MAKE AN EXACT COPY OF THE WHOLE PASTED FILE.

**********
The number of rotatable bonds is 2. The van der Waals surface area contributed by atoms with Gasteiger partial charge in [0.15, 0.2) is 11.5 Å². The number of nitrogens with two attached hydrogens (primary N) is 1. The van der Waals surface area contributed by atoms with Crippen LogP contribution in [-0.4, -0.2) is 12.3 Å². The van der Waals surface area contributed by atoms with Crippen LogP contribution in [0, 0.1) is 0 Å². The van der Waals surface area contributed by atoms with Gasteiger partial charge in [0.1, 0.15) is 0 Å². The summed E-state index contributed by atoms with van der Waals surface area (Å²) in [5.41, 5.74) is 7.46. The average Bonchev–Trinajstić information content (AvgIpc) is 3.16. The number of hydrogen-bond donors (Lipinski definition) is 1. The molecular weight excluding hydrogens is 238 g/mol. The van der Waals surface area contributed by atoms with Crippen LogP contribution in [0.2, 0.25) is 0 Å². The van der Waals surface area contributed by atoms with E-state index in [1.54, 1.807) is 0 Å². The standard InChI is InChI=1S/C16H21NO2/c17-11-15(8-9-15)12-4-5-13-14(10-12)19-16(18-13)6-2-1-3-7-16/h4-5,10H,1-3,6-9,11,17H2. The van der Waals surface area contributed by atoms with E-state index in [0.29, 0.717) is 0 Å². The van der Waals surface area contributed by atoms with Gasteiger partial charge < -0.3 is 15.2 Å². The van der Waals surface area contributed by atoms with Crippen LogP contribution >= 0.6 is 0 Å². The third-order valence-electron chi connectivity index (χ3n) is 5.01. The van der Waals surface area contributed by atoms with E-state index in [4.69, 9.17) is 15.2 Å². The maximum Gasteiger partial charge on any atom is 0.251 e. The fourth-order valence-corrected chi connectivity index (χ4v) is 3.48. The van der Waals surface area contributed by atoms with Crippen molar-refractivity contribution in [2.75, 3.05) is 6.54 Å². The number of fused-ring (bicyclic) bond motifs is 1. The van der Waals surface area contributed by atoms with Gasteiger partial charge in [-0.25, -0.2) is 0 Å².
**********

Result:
The number of rotatable bonds is 2. The van der Waals surface area contributed by atoms with Gasteiger partial charge in [0.15, 0.2) is 11.5 Å². The number of nitrogens with two attached hydrogens (primary N) is 1. The van der Waals surface area contributed by atoms with Crippen LogP contribution in [-0.4, -0.2) is 12.3 Å². The van der Waals surface area contributed by atoms with Crippen LogP contribution in [0, 0.1) is 0 Å². The van der Waals surface area contributed by atoms with Gasteiger partial charge in [0.1, 0.15) is 0 Å². The summed E-state index contributed by atoms with van der Waals surface area (Å²) in [5.41, 5.74) is 7.46. The average Bonchev–Trinajstić information content (AvgIpc) is 3.16. The number of hydrogen-bond donors (Lipinski definition) is 1. The molecular weight excluding hydrogens is 238 g/mol. The van der Waals surface area contributed by atoms with Crippen LogP contribution in [0.2, 0.25) is 0 Å². The van der Waals surface area contributed by atoms with E-state index in [1.54, 1.807) is 0 Å². The standard InChI is InChI=1S/C16H21NO2/c17-11-15(8-9-15)12-4-5-13-14(10-12)19-16(18-13)6-2-1-3-7-16/h4-5,10H,1-3,6-9,11,17H2. The van der Waals surface area contributed by atoms with E-state index in [0.29, 0.717) is 0 Å². The van der Waals surface area contributed by atoms with Gasteiger partial charge < -0.3 is 15.2 Å². The van der Waals surface area contributed by atoms with Crippen LogP contribution >= 0.6 is 0 Å². The third-order valence-electron chi connectivity index (χ3n) is 5.01. The van der Waals surface area contributed by atoms with E-state index in [4.69, 9.17) is 15.2 Å². The maximum Gasteiger partial charge on any atom is 0.251 e. The fourth-order valence-corrected chi connectivity index (χ4v) is 3.48. The van der Waals surface area contributed by atoms with Crippen molar-refractivity contribution in [2.75, 3.05) is 6.54 Å². The number of fused-ring (bicyclic) bond motifs is 1. The van der Waals surface area contributed by atoms with Gasteiger partial charge in [-0.25, -0.2) is 0 Å².